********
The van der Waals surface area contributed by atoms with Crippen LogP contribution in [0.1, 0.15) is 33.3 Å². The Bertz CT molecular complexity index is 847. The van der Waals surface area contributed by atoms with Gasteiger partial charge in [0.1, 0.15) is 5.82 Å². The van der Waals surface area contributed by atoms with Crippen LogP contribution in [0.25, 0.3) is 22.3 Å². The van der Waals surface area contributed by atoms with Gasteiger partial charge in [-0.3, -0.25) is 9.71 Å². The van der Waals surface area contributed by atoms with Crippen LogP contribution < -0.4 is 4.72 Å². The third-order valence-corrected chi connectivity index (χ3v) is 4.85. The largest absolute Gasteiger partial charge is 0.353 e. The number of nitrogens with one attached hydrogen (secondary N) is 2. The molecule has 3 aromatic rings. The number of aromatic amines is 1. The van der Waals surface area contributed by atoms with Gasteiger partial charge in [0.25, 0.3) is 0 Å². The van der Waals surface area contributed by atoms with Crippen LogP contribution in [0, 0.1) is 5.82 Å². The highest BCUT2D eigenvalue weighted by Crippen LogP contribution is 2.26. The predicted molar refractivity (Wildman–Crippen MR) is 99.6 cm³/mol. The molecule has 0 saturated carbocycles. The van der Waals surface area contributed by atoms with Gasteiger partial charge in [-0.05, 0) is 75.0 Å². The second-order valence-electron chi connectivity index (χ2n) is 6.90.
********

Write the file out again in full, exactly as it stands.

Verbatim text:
The van der Waals surface area contributed by atoms with Crippen LogP contribution in [0.1, 0.15) is 33.3 Å². The Bertz CT molecular complexity index is 847. The van der Waals surface area contributed by atoms with Gasteiger partial charge in [0.1, 0.15) is 5.82 Å². The van der Waals surface area contributed by atoms with Crippen LogP contribution in [0.25, 0.3) is 22.3 Å². The van der Waals surface area contributed by atoms with Gasteiger partial charge in [-0.3, -0.25) is 9.71 Å². The van der Waals surface area contributed by atoms with Crippen LogP contribution < -0.4 is 4.72 Å². The third-order valence-corrected chi connectivity index (χ3v) is 4.85. The largest absolute Gasteiger partial charge is 0.353 e. The number of nitrogens with one attached hydrogen (secondary N) is 2. The molecule has 3 aromatic rings. The number of aromatic amines is 1. The van der Waals surface area contributed by atoms with Gasteiger partial charge in [0.25, 0.3) is 0 Å². The van der Waals surface area contributed by atoms with Crippen LogP contribution in [0, 0.1) is 5.82 Å². The highest BCUT2D eigenvalue weighted by Crippen LogP contribution is 2.26. The predicted molar refractivity (Wildman–Crippen MR) is 99.6 cm³/mol. The molecule has 0 saturated carbocycles. The van der Waals surface area contributed by atoms with Gasteiger partial charge in [-0.05, 0) is 75.0 Å². The second-order valence-electron chi connectivity index (χ2n) is 6.90.